Nowadays, our foods are sterile. Cheese, cider, sauerkraut and other traditionally cultured foods are pasteurized before sale. Unless we are intentional about it, friendly microbes may may be introduced late or never to our babies’ guts. If I had it to do over again, I would have begun giving my daughter probiotics, sprinkled on her tongue, from her first days of life.
The widespread use of antibiotics is also causing problems. Babies with DS can expect to receive multiple courses of antibiotics in the first years of life. These drugs are not specific; they kill both friendly and unfriendly bacteria. However, they do not kill yeast. This leaves the unfriendly yeast with no resistance to moving in and taking over.
The result of yeast overgrowth can be lesions along the wall of the colon. Through these lesions, partially digested food escapes into the bloodstream, leading to a host of illnesses and allergic reactions.
So, the second step to keeping the gut healthy in DS is to provide plenty of probiotic foods and supplements, and to limit the use of antibiotics. If you must use antibiotics, follow immediately with a course of probiotic supplementation.
The third step to keep the gut healthy is to keep unhealthy yeast and bacteria from taking over. To keep the bad guys away, or to fight them back if they already control the terrain, diet will take a central role.
Realize that yeast feeds on sugars (simple sugars and disaccharides), and partially digested starches. Any serious plan to improve gut health in a child with DS will involve eliminating sugars and refined starches from the diet.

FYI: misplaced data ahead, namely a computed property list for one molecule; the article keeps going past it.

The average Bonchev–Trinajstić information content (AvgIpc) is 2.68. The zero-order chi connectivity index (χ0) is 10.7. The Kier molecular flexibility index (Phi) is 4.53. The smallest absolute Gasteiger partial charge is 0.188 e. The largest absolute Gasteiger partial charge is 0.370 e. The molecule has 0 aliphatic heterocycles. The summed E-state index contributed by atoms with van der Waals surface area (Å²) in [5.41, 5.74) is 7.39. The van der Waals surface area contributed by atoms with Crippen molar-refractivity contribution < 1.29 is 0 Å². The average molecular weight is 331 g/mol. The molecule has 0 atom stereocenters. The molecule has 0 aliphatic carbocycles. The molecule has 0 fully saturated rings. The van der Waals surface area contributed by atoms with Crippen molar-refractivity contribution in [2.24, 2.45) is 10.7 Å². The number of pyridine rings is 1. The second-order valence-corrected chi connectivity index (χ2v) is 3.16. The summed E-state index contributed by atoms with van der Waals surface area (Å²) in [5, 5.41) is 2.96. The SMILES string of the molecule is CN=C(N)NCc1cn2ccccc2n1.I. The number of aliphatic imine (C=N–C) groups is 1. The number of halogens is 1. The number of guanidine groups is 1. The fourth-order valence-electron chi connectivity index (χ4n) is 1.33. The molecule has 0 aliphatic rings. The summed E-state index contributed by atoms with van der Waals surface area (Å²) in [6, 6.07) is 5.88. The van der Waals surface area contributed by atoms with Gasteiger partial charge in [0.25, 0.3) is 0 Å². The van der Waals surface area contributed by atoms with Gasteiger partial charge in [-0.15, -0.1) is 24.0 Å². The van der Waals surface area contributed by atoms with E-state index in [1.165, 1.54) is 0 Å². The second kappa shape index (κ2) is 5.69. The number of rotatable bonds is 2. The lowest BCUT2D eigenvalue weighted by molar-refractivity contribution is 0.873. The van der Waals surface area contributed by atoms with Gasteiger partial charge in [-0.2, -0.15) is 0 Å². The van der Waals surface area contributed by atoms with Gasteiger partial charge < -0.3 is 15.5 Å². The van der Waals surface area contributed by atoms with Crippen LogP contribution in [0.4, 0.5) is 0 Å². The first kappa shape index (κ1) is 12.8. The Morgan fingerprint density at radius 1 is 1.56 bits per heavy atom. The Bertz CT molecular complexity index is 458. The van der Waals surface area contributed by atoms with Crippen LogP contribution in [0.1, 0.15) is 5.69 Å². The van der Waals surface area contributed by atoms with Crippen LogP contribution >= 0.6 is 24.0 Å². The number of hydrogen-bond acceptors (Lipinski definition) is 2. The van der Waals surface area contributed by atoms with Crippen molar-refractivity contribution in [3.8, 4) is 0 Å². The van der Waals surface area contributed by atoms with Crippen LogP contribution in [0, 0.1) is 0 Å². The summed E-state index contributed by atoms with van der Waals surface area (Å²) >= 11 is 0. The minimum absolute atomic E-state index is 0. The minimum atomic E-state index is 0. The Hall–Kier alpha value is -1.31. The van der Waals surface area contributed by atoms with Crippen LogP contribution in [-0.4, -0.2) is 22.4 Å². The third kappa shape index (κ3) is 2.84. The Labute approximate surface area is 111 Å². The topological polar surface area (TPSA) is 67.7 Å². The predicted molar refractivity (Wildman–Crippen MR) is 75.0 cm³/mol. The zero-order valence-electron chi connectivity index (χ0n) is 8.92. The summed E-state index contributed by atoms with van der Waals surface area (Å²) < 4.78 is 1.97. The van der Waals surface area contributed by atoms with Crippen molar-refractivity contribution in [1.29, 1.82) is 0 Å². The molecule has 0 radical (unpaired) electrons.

If I had it to do over again, I would not have ever fed my daughter foods containing sugar.
For more information on gut-healthy diets, expecially about how to reverse gut dysbiosis, listen to the downloadable lectures by Dr. Natasha Campbell-McBride part1 6203.mp3 and part2 6219.mp3. Dr. Campbell-McBride wrote the heavily researched book Gut and Psychology Syndrome to explain the relationship of diet to gut health and many sicknesses, psychological and otherwise.
The long term plan for gut health in a child with Down syndrome will involve careful attention to a probiotic friendly diet.
An Unhealthy Gut is Bad News
Lest you think that gut problems are a minor inconvenience, or that constipation is the only conquence, realize that our nutrition comes from our guts. A child’s unhealthy gut is not absorbing the nutrition in the child’s food. An infected gut is releasing toxins into the bloodstream. Further, unhealthy, inflamed guts are linked to quirky behaviors and psychological disorders from ADD to autism.
There is a growing body of information to suggest that a healthy gut is protective against adverse reactions to vaccines. In the climate of controversy which surrounds vaccines, it is hard to have an unemotional discussion. However, knowing this gut connection gives parents from both sides of the issue something concrete to do to protect our children: get our kids’ guts healthy and keep them that way.